Through the sheer power and raw emotion music brings, you can often sense an overwhelming connection with a band. One that runs way deeper than simply just being a fan of their music. Like you're part of the same world, reacting against the same things you detest, or finding joy in the areas (music or otherwise) where others simply don't. Perhaps you've never met or may never meet this band personally, yet you know they share the same values you do, find pleasures in the same bands you do. You know they are doing there thing for the love, passion and paralleled reasons that daily motivate yourself.
I was lucky enough to see Wet Nuns a handful of times. Sometimes in support (Death Grips, Manchester), occasional festivals (Beacons), or headlining their own. (See below). Was it a joke? Did everyone get it? Was the joke on us? Whatever it was, it was never anything other than memorable, for one reason or another. The band may have called it a day too soon, who knows? Rob and Alexis always entertained us as well as creating some damn fine rock music.
We are saddened to hear of Alexis' passing and our hearts go out to his family and close friends who knew him.
Review, Leeds Packhorse 2012
This is EXACTLY how you should see this band. Hot and sweaty, up close and personal, and at eye level on this, the latest of their tour de toilet circuit stop offs. Rob and Alexis (guitar and drums respectively) alternate vocal duties, whilst pummeling out a combined output involving the dirtiest blues-rock guitar, alluring drum patterns and layered with deep, south (Yorkshire) vocals over the top. One more slight adjustment to take out the requested over-bright spotlights at the front, and the setting is perfect.
A decent crowd swig from their Friday night drink of choice as these two men hammer out track after track whilst keeping it real with jovial audience interaction. Indeed taking the music aside for a minute, the other major positive about Wet Nuns is there down to earth manner and infectious sense of humour that leaps out during a drum adjustment or guitar tune up between songs. A minor event in the camp, be it an onstage tumble or an unpleasant train station toilet experience is told with sheer un-rock and roll deadpan hilarity. By the end of an evening with these guys you feel like you’ve known them forever, or at least you’d like to. It undoubtedly keeps them glued together on tour and I suspect helps keep any annoying individual habits from erupting into an issue.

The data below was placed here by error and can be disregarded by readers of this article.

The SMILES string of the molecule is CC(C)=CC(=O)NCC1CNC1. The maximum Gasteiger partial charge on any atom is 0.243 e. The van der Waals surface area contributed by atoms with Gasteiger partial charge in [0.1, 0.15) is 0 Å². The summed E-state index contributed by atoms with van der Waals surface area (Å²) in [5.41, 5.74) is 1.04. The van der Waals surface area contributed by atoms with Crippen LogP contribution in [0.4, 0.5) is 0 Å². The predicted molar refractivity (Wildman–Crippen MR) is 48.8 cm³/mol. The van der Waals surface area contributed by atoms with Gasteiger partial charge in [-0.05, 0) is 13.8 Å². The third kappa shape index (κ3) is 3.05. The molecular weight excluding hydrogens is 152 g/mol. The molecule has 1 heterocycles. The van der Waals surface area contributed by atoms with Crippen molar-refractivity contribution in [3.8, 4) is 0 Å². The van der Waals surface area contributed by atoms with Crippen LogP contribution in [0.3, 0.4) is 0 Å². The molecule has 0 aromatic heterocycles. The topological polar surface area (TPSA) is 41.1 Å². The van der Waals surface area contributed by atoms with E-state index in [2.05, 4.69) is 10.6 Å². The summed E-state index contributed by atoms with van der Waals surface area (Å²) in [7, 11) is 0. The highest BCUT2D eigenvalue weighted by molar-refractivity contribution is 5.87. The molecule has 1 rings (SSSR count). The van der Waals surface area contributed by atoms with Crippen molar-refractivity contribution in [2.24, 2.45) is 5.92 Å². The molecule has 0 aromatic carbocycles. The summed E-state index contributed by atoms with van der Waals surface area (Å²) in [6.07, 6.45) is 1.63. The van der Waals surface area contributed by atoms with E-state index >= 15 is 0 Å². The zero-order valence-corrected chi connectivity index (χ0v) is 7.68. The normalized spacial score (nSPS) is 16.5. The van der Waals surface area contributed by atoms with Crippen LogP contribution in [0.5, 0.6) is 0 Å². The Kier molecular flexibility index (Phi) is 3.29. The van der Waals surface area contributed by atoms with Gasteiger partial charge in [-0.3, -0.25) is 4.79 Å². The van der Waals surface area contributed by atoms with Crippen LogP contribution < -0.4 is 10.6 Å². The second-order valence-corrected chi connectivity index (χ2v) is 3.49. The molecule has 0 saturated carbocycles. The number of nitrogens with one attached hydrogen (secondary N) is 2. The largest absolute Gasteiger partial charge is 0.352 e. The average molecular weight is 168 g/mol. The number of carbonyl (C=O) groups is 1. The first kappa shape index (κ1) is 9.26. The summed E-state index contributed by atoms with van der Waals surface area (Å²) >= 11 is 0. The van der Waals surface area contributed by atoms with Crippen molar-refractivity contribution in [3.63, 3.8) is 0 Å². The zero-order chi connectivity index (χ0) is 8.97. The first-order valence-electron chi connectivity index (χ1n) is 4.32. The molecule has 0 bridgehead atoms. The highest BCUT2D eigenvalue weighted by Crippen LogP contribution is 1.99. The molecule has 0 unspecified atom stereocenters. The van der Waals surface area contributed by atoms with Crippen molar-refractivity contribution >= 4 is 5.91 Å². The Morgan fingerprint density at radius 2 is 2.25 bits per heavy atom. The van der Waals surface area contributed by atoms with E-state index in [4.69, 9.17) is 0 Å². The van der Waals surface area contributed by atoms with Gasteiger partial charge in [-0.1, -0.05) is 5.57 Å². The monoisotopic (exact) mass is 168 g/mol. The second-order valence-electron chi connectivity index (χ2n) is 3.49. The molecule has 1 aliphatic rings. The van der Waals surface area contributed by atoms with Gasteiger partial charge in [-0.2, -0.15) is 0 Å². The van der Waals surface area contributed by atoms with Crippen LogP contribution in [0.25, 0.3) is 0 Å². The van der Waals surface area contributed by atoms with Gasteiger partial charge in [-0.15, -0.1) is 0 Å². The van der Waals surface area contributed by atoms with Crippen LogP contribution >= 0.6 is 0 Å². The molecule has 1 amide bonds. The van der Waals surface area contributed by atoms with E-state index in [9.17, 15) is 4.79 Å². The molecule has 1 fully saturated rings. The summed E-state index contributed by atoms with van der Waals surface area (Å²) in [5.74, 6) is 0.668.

Guitar strings break, but it doesn’t stop Rob thrashing at the helpless being and producing bastardized mashed licks of seventies metal, Black Keys wig outs and Desert Rock sludge. Alexis meanwhile throws a constant fit behind the kit, apart from when he’s stood on the stool, raising his sticks skywards or toweling off the constant drips of sweat from his head. Singles from the as yet unrecorded album creep into the tail end of the set, and familiarity sends waves of excitement through the crowd. It’s heart-warmingly reassuring that the best is perhaps still a long way to come from Wet Nuns. As with their numerous fellow two-piece peers, their sound (albeit carved into one of their own) is limited in how far it can stray and expand. Not that this is a problem, yet.
Should an album materialise, don’t delay in your purchase. Meanwhile you’ll never be too far away from a Wet Nuns live show, such is there touring schedule, so go drink it in.
Words - Pete Jackson